Fast forward to the Syrian children with special needs and the terrorists: I realized that this societal prejudice towards these vulnerable children is still in effect. A Syrian refugee shared with me the story of his cousin who suffered from mental illness and genetic back deformity, and who joined ISIS group when he was only 12 years old.

The child was not treated equally as other siblings and was not allowed to even join the family for dinner. Parents and older siblings were embarrassed by him and younger siblings were afraid of him. The child was not registered in school, was not allowed to speak or ask for anything he needed, not to mention that he was not allowed to play with other kids.

By the age of twelve, he was recruited by ISIS members to serve in the mess hall in return he would receive money, skills of self-defense, and a gun. The child immediately accepted the offer and vanished from his family who was not bothered by his disappearance. A few years later, the family learned that the child who was 15 years old by then, was killed as a suicide bomber in one of ISIS’s offensives.

The stories go on and on with mothers of children with disabilities, who simply stated that they did not know how to care for their children and that the society was too harsh on them to seek support. There were many examples of vulnerable children with special needs who joined these terror groups only because they “finally” experienced a sense of value, appreciation, and humanity.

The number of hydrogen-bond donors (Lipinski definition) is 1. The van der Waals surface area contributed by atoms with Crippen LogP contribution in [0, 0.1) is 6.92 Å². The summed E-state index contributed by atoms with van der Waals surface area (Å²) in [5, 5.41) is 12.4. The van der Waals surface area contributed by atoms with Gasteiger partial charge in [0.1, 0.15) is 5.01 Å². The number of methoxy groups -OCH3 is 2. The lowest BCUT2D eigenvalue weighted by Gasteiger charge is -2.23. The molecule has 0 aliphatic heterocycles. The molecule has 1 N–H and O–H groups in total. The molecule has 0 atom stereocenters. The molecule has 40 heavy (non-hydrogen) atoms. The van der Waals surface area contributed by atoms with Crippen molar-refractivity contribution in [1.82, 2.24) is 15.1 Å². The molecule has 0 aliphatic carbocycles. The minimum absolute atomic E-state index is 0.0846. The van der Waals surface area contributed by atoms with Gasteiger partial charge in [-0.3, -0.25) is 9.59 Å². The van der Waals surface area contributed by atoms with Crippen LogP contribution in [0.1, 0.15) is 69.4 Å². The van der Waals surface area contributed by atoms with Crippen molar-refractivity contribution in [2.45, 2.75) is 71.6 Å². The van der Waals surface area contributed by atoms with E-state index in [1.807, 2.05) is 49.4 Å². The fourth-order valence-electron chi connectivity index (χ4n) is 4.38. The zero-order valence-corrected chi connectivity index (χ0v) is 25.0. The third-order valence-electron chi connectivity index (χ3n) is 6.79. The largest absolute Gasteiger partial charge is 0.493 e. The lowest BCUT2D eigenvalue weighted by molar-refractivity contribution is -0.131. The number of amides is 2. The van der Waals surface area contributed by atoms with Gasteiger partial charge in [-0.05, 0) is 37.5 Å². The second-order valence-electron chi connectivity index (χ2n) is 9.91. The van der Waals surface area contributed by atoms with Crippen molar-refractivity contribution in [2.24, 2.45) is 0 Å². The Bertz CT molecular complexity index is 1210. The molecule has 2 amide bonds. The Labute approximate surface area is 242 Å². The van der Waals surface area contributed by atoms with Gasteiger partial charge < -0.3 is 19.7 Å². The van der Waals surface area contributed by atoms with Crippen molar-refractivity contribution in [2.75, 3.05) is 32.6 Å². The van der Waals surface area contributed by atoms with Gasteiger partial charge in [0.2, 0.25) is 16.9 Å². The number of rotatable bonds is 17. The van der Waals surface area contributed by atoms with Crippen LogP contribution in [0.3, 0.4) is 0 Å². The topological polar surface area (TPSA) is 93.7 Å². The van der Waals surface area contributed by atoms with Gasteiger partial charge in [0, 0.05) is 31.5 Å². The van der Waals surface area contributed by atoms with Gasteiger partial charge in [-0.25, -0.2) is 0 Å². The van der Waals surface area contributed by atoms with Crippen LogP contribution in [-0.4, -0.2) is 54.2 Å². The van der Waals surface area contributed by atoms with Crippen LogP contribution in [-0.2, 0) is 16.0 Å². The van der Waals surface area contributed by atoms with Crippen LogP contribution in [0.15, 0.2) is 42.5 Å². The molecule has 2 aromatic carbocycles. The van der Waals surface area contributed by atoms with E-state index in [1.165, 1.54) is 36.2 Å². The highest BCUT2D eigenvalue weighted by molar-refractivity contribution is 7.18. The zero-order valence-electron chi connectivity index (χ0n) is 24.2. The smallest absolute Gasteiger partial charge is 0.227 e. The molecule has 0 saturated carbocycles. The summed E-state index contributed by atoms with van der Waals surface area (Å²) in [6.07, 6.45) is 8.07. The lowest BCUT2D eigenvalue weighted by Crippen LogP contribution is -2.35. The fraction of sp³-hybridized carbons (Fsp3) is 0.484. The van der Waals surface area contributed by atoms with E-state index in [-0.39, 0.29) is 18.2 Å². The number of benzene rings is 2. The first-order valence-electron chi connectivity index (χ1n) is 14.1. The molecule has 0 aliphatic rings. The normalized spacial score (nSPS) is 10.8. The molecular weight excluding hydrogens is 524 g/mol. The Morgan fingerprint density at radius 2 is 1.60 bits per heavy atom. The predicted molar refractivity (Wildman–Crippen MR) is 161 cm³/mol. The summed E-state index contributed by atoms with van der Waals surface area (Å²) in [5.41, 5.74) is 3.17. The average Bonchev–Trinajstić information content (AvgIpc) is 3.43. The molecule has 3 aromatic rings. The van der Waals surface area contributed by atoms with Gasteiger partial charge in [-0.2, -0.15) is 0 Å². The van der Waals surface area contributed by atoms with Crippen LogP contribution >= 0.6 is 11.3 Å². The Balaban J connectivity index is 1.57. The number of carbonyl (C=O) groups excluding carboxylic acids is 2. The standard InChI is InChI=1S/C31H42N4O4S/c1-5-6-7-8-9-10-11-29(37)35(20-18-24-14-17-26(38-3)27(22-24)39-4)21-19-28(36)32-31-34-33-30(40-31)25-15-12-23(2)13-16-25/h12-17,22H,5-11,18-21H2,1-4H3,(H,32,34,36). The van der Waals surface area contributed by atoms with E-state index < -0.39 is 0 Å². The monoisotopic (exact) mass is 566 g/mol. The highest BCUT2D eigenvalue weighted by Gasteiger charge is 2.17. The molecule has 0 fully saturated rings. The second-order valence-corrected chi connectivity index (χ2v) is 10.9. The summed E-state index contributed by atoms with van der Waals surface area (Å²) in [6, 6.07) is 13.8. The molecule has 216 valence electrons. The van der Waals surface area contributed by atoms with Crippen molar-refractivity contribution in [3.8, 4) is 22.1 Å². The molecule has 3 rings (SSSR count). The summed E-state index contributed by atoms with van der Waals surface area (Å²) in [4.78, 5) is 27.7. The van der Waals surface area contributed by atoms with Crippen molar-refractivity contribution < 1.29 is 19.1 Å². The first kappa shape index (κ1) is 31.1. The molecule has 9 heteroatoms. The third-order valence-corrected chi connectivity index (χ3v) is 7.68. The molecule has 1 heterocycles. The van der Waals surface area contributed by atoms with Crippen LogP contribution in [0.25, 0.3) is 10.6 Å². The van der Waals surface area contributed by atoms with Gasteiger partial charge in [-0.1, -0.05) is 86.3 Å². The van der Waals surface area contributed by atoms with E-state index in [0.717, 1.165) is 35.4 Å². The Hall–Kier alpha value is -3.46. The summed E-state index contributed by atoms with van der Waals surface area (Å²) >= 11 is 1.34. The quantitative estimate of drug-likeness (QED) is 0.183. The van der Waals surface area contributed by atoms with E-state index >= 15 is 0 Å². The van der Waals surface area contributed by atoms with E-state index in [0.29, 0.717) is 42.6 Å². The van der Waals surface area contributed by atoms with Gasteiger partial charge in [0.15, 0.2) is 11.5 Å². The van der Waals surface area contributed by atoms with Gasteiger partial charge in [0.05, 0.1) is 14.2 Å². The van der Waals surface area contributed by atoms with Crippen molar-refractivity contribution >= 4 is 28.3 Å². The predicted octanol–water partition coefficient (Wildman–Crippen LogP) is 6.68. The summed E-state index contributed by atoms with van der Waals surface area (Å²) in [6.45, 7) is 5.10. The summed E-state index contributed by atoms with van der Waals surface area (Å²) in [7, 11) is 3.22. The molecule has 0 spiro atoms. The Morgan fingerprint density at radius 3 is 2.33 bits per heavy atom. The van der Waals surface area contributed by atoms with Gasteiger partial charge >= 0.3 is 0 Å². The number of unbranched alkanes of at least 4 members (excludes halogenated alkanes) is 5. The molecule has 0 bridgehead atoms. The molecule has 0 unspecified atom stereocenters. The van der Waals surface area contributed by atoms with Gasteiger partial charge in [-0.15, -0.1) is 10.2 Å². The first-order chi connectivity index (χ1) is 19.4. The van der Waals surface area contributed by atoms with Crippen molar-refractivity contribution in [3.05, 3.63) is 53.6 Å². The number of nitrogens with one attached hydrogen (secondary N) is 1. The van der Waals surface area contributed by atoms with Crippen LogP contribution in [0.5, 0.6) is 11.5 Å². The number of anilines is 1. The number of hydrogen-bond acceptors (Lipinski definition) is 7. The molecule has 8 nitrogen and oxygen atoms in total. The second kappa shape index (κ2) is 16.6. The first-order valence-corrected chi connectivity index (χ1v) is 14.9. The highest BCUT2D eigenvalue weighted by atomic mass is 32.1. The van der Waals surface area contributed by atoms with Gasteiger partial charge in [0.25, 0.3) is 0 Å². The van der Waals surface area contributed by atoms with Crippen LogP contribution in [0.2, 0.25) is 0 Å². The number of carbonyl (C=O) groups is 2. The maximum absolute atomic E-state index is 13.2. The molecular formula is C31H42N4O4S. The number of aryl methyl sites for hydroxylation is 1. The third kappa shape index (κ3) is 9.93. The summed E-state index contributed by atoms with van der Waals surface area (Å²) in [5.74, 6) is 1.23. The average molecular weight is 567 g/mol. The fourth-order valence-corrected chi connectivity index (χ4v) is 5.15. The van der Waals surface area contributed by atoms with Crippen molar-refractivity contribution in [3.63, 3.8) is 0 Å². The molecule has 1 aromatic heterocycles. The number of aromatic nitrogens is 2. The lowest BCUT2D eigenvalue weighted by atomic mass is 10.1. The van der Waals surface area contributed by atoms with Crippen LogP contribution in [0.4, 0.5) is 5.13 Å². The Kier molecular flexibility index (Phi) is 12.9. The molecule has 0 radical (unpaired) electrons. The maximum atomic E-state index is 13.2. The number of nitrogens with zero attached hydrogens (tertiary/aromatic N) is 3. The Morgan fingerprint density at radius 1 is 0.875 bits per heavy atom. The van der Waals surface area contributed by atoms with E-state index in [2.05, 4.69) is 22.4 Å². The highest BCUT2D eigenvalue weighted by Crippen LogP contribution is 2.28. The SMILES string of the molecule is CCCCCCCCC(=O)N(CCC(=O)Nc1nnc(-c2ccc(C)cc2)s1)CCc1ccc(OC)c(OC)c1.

These children have the right to live with dignity, respect, and have a sense of value. I found it very ironic and tragic to have cultures full of inhumanity and oppression of children with special needs, while the most barbaric terrorists’ groups have an effective approach to attract children simply by giving them a sense of purpose even if that leads to serving an evil cause!

In my opinion, if we really want to defeat ISIS and other terrorists’ organizations, there are several concrete steps to be considered.

First, is to acknowledge that war on terror in its traditional form is not effective enough. It is the responsibility of the United States and international donors to combat terrorists. The impact of conflicts on children and youth should be included in all humanitarian and stabilization programs. Programs need to be better coordinated, thought through, monitored and measured to ensure an effective and positive outcome.

Second, there should be significant investments in children including those with special needs, to build a life with dignity and opportunities. There should be an investment in cultural change where families and institutions can work together to achieve healthy upbringing of children to ensure there is no stigma nor prejudice toward children with special needs.

Finally, the impact of war on children should not be underestimated or overlooked, since these kids soon will grow up and become more susceptible to the ideologies of the bad guys. Good societies and local institutions even in fragile states should be empowered to be better incubators for children to prevent sowing the seeds of radicalization and hate.